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Old 02-06-2015, 11:36 PM   #1
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Help CEL codes

Car threw a CEL so dumped the codes this is what I got..
I recently installed a FPR

KOEO
33, 41, 91
KOER
21,94,44,33


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Old 02-07-2015, 09:37 AM   #2
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https://actron.com/code-lookup


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Old 02-07-2015, 09:41 AM   #3
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Did you let you car get up to operating temp?


That could be the problem right there.


Try it again with the car up to temp and see what comes up.


Do you have your egr hooked up?
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Old 02-07-2015, 09:41 AM   #4
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Code 33 EGR valve opening not detected
Before you replace the EGR valve, check the vac line running from the EGR valve to the EVR solenoid. It may be cracked or even clogged. The EVR solenoid is on backside of the passenger’s side strut tower. If the line is ok, connect a hand held vac pump to the EGR valve and apply 2-3 inches of vacuum. If the EGR valve does not hold vacuum, replace it. If it does hold vacuum, replace the EVR solenoid.

Code 33 - Insufficient EGR flow detected.
Look for vacuum leaks, cracked vacuum lines, failed EGR vacuum regulator. Check to see if you have 10” of vacuum at the EGR vacuum connection coming from the intake manifold. Look for electrical signal at the vacuum regulator solenoid valves located on the rear of the passenger side wheel well. Using a test light across the electrical connector, it should flicker as the electrical signal changes. Remember that the computer does not source any power, but provides the ground necessary to complete the circuit. That means one side of the circuit will always be hot, and the other side will go to ground or below 1 volt as the computer switches on that circuit.
Check for resistance between the brown/lt green wire on the EGR sensor and pin 27 on the computer: you should have less than 1.5 ohm.
Code 33 means the EVP sensor output voltage did not change when ECM expected EVP to register valve opening via an EVP signal voltage increase. Check connection and condition of vacuum line from EGR Valve Regulator (EVR) to EGR valve, repair/replace if necessary.



Code 41,91 description due to clogged Thermactor air crossover tube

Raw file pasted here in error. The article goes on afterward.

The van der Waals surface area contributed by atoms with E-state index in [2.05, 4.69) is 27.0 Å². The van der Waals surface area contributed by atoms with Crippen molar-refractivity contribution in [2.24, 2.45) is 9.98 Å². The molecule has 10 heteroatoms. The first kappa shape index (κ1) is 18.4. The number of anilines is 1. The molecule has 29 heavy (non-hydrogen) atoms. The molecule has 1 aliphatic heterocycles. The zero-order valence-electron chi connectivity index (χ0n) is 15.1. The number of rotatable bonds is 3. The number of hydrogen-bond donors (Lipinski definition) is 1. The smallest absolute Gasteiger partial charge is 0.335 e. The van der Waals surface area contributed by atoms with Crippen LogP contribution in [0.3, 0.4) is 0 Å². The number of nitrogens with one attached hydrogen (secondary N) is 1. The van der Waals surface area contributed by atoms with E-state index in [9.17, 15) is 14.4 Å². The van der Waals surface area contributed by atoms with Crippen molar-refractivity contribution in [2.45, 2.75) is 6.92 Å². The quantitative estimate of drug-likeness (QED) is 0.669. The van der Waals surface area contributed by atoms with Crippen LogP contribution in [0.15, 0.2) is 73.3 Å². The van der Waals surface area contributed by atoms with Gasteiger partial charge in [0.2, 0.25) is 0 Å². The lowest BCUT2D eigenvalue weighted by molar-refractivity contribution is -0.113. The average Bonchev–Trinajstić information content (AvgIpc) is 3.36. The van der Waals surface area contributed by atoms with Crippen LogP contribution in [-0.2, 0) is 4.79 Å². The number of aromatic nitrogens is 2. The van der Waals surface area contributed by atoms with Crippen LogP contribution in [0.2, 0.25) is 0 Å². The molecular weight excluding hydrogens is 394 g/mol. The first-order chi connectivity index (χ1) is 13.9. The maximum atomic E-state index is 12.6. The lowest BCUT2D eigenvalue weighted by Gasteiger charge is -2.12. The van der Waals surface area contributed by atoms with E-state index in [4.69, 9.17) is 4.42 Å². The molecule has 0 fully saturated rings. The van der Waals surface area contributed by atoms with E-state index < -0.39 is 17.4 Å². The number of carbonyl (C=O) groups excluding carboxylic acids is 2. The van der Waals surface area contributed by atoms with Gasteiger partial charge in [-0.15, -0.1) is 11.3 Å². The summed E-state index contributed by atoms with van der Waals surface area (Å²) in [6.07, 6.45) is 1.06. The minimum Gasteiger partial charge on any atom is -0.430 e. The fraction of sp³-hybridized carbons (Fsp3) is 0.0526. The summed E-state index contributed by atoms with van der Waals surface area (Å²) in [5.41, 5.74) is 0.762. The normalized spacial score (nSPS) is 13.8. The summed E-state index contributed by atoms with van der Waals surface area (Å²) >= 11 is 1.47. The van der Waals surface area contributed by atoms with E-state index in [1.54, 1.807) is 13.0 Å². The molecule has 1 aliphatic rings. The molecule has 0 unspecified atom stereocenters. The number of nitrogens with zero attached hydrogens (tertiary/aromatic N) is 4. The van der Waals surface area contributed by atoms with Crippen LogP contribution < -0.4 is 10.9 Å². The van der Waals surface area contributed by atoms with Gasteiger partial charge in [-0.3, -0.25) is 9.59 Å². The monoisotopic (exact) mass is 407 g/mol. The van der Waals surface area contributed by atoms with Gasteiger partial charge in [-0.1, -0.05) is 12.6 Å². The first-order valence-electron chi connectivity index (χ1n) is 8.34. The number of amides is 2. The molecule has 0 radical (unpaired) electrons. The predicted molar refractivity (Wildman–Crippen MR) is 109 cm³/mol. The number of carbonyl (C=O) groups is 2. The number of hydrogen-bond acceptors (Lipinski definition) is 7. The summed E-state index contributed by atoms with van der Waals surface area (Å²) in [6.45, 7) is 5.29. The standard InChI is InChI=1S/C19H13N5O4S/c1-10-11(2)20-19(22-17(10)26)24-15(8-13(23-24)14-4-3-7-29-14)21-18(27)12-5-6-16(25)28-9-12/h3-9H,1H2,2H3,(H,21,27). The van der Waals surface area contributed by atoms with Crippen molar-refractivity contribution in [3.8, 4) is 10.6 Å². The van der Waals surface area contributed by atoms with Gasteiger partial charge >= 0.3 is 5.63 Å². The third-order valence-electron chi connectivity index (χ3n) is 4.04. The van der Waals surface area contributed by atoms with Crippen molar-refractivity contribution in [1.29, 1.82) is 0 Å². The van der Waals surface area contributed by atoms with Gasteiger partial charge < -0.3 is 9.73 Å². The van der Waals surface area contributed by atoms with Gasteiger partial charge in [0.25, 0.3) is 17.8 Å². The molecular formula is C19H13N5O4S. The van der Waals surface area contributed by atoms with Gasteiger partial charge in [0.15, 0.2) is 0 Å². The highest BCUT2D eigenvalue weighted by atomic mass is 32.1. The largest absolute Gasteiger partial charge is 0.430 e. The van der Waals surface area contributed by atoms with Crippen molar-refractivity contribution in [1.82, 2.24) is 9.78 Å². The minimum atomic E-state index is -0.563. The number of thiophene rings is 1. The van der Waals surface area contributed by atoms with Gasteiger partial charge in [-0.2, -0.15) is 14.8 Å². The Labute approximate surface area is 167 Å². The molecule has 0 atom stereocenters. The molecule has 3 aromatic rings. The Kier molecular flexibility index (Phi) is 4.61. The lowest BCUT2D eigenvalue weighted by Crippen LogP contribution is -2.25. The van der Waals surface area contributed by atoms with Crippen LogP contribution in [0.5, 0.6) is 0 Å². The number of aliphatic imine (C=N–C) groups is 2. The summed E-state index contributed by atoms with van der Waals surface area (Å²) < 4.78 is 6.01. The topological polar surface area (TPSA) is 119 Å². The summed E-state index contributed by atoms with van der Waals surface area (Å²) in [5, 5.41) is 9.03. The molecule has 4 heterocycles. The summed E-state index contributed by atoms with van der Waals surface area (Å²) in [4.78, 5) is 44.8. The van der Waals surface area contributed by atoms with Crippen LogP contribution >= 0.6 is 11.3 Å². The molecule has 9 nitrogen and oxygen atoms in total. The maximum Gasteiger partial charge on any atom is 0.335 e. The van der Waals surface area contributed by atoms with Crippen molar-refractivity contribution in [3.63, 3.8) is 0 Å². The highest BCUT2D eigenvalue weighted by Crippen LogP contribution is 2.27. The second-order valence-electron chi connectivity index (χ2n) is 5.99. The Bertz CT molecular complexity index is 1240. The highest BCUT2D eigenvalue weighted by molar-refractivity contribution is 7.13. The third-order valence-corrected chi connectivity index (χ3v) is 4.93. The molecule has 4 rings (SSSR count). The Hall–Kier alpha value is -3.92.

Code 41 is a RH side sensor, as viewed from the driver's seat.
Code 91 is the LH side sensor, as viewed from the driver's seat.


Code 21: ECT input out of self-test range of .3vdc - 3.5vdc

Code 44 - Secondary Air System Inoperative. bank one, passenger side
Code 94 -Secondary Air Injection Inoperative. bank two, driver side

The computer uses the change in the O2 sensor readings to detect operation of the Thermactor control valves. When the dump valve opens, it reduces the O2 readings in the exhaust system. Then it closes the dump valve and the O2 readings increase. By toggling the dump valve (TAB), the computer tests for the 44/94 codes.

Failure mode is usually due to a clogged air crossover tube, where one or both sides of the tube clog with carbon. The air crossover tube mounts on the back of the cylinder heads and supplies air to each of the Thermactor air passages cast into the cylinder heads. When the heads do not get the proper air delivery, they set codes 44 & 94, depending on which passage is clogged. It is possible to get both 44 & 94, which would suggest that the air pump or control valves are not working correctly, or the crossover tube is full of carbon or missing.
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Old 02-07-2015, 11:44 AM   #5
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Help CEL codes

Quote:
Originally Posted by smurf stang View Post
Did you let you car get up to operating temp?


That could be the problem right there.


Try it again with the car up to temp and see what comes up.


Do you have your egr hooked up?

Car threw a code when I drove it for like 15-20min, I let it sit for like a he or 2 cause I started cleaning the yard then I dumped the codes
Egr is hooked up
Also smog pump is deleted

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Old 02-07-2015, 11:52 AM   #6
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Quote:
Originally Posted by ALMOST STOCK View Post
Code 33 EGR valve opening not detected
Before you replace the EGR valve, check the vac line running from the EGR valve to the EVR solenoid. It may be cracked or even clogged. The EVR solenoid is on backside of the passenger’s side strut tower. If the line is ok, connect a hand held vac pump to the EGR valve and apply 2-3 inches of vacuum. If the EGR valve does not hold vacuum, replace it. If it does hold vacuum, replace the EVR solenoid.

Code 33 - Insufficient EGR flow detected.